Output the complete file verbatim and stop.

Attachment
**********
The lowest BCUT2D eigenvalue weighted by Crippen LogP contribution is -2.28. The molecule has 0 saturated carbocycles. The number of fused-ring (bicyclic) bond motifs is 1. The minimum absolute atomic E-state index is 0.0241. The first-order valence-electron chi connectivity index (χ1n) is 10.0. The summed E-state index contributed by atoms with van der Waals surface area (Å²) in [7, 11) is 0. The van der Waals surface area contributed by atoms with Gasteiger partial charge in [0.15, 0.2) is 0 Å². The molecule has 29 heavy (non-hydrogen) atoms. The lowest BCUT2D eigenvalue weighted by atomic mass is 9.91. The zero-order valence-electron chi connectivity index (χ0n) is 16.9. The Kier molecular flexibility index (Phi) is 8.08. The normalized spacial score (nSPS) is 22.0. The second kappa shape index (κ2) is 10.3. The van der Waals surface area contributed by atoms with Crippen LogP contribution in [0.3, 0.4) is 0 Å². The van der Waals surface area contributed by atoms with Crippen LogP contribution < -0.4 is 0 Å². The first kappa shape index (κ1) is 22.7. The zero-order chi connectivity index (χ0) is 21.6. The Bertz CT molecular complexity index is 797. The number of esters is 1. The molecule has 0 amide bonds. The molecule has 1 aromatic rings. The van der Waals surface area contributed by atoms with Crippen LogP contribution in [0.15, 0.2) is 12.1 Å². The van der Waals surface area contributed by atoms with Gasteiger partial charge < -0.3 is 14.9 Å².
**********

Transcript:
The lowest BCUT2D eigenvalue weighted by Crippen LogP contribution is -2.28. The molecule has 0 saturated carbocycles. The number of fused-ring (bicyclic) bond motifs is 1. The minimum absolute atomic E-state index is 0.0241. The first-order valence-electron chi connectivity index (χ1n) is 10.0. The summed E-state index contributed by atoms with van der Waals surface area (Å²) in [7, 11) is 0. The van der Waals surface area contributed by atoms with Gasteiger partial charge in [0.15, 0.2) is 0 Å². The molecule has 29 heavy (non-hydrogen) atoms. The lowest BCUT2D eigenvalue weighted by atomic mass is 9.91. The zero-order valence-electron chi connectivity index (χ0n) is 16.9. The Kier molecular flexibility index (Phi) is 8.08. The normalized spacial score (nSPS) is 22.0. The second kappa shape index (κ2) is 10.3. The van der Waals surface area contributed by atoms with Crippen LogP contribution in [0.3, 0.4) is 0 Å². The van der Waals surface area contributed by atoms with Crippen LogP contribution < -0.4 is 0 Å². The first kappa shape index (κ1) is 22.7. The zero-order chi connectivity index (χ0) is 21.6. The Bertz CT molecular complexity index is 797. The number of esters is 1. The molecule has 0 amide bonds. The molecule has 1 aromatic rings. The van der Waals surface area contributed by atoms with Crippen LogP contribution in [0.15, 0.2) is 12.1 Å². The van der Waals surface area contributed by atoms with Gasteiger partial charge < -0.3 is 14.9 Å².